The residual income approach to housing affordability is one that looks at what different household types can afford to spend on housing after taking into account the other necessary expenditures of living. It is an alternative to benchmark measures of affordability as used in social housing rent setting in Australia (the 25% rule) or assessing the overall affordability in the wider housing market (the 30/40 rule) as commonly used by a range of housing affordability researchers in Australia.
This Positioning Paper does two things. Part A provides an overview, using existing literature, of the various semantic, substantive and definitional issues around the notion of affordability, leading to an argument in support of the soundness of the residual income approach. This overview is set in the historical contexts of discussions about affordability measures in the US, UK and Australia.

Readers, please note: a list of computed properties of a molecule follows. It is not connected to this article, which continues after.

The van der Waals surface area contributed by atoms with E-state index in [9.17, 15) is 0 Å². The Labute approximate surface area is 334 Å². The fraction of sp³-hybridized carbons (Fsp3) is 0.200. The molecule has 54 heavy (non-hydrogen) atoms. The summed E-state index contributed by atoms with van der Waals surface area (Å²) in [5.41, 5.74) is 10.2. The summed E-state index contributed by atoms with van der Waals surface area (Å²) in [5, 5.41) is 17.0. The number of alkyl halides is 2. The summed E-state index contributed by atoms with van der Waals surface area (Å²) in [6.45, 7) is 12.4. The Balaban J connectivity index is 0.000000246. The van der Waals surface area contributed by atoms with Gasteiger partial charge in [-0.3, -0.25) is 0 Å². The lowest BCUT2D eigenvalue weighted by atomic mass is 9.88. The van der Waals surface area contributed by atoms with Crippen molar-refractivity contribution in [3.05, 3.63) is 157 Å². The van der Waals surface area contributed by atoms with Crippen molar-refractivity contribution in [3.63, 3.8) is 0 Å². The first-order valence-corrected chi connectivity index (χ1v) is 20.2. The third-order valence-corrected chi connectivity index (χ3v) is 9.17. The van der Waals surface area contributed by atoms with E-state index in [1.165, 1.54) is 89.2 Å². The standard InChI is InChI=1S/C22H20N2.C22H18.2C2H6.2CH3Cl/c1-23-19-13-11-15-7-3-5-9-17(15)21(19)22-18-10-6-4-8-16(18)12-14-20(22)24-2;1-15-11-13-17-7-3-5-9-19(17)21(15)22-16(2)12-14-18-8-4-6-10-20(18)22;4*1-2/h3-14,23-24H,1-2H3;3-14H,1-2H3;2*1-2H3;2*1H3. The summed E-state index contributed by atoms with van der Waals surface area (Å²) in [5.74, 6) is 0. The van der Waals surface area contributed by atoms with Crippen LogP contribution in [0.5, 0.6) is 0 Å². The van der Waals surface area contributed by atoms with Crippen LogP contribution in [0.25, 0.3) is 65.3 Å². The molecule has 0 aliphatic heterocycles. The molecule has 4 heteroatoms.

Part B is methodological; it shows for various household types and income ranges, both for home purchase and rental, how the residual income method can be operationalised and its potential policy applications. This is still work in progress and there may be minor refinements to the method by the time of the production of the Final Report. However, we are confident that the method is sufficiently robust at this point to indicate its substantial potential as a problem identification and policy tool.
Michael E. Stone. "The Residual Income Approach to Housing Affordability: The Theory and the Practice" (with Terry Burke and Liss Ralston) 2011 Available at: http://works.bepress.com/michael_stone/7